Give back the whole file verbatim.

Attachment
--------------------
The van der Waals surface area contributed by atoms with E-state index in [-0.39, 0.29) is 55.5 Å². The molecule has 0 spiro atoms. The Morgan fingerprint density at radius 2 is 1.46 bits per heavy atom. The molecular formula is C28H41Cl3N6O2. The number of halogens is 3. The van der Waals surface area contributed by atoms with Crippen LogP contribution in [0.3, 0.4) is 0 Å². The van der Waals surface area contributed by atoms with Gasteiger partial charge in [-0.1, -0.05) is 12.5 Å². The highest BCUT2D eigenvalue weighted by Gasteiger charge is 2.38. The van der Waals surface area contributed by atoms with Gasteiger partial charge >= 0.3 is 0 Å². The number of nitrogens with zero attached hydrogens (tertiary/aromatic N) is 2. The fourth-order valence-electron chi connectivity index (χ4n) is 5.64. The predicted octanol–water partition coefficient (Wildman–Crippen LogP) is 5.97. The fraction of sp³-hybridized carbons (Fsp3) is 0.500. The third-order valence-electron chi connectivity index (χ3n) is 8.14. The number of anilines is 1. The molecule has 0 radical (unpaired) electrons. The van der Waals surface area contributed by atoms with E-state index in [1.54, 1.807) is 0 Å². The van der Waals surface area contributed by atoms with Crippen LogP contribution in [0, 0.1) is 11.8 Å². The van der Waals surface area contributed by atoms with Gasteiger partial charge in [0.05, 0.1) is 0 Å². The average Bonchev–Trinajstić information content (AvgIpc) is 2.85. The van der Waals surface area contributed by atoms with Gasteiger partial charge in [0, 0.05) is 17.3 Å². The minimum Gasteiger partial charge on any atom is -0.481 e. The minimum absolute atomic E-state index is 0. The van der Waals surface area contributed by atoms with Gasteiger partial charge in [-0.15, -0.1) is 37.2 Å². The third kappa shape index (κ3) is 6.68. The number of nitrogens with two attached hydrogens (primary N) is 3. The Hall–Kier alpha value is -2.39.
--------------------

The van der Waals surface area contributed by atoms with E-state index in [-0.39, 0.29) is 55.5 Å². The molecule has 0 spiro atoms. The Morgan fingerprint density at radius 2 is 1.46 bits per heavy atom. The molecular formula is C28H41Cl3N6O2. The number of halogens is 3. The van der Waals surface area contributed by atoms with Crippen LogP contribution in [0.3, 0.4) is 0 Å². The van der Waals surface area contributed by atoms with Gasteiger partial charge in [-0.1, -0.05) is 12.5 Å². The highest BCUT2D eigenvalue weighted by Gasteiger charge is 2.38. The van der Waals surface area contributed by atoms with Gasteiger partial charge >= 0.3 is 0 Å². The number of nitrogens with zero attached hydrogens (tertiary/aromatic N) is 2. The fourth-order valence-electron chi connectivity index (χ4n) is 5.64. The predicted octanol–water partition coefficient (Wildman–Crippen LogP) is 5.97. The fraction of sp³-hybridized carbons (Fsp3) is 0.500. The third-order valence-electron chi connectivity index (χ3n) is 8.14. The number of anilines is 1. The molecule has 0 radical (unpaired) electrons. The van der Waals surface area contributed by atoms with E-state index in [1.54, 1.807) is 0 Å². The van der Waals surface area contributed by atoms with Crippen LogP contribution in [0, 0.1) is 11.8 Å². The van der Waals surface area contributed by atoms with Gasteiger partial charge in [0.05, 0.1) is 0 Å². The average Bonchev–Trinajstić information content (AvgIpc) is 2.85. The van der Waals surface area contributed by atoms with Gasteiger partial charge in [0, 0.05) is 17.3 Å². The minimum Gasteiger partial charge on any atom is -0.481 e. The minimum absolute atomic E-state index is 0. The van der Waals surface area contributed by atoms with Gasteiger partial charge in [-0.15, -0.1) is 37.2 Å². The third kappa shape index (κ3) is 6.68. The number of nitrogens with two attached hydrogens (primary N) is 3. The Hall–Kier alpha value is -2.39.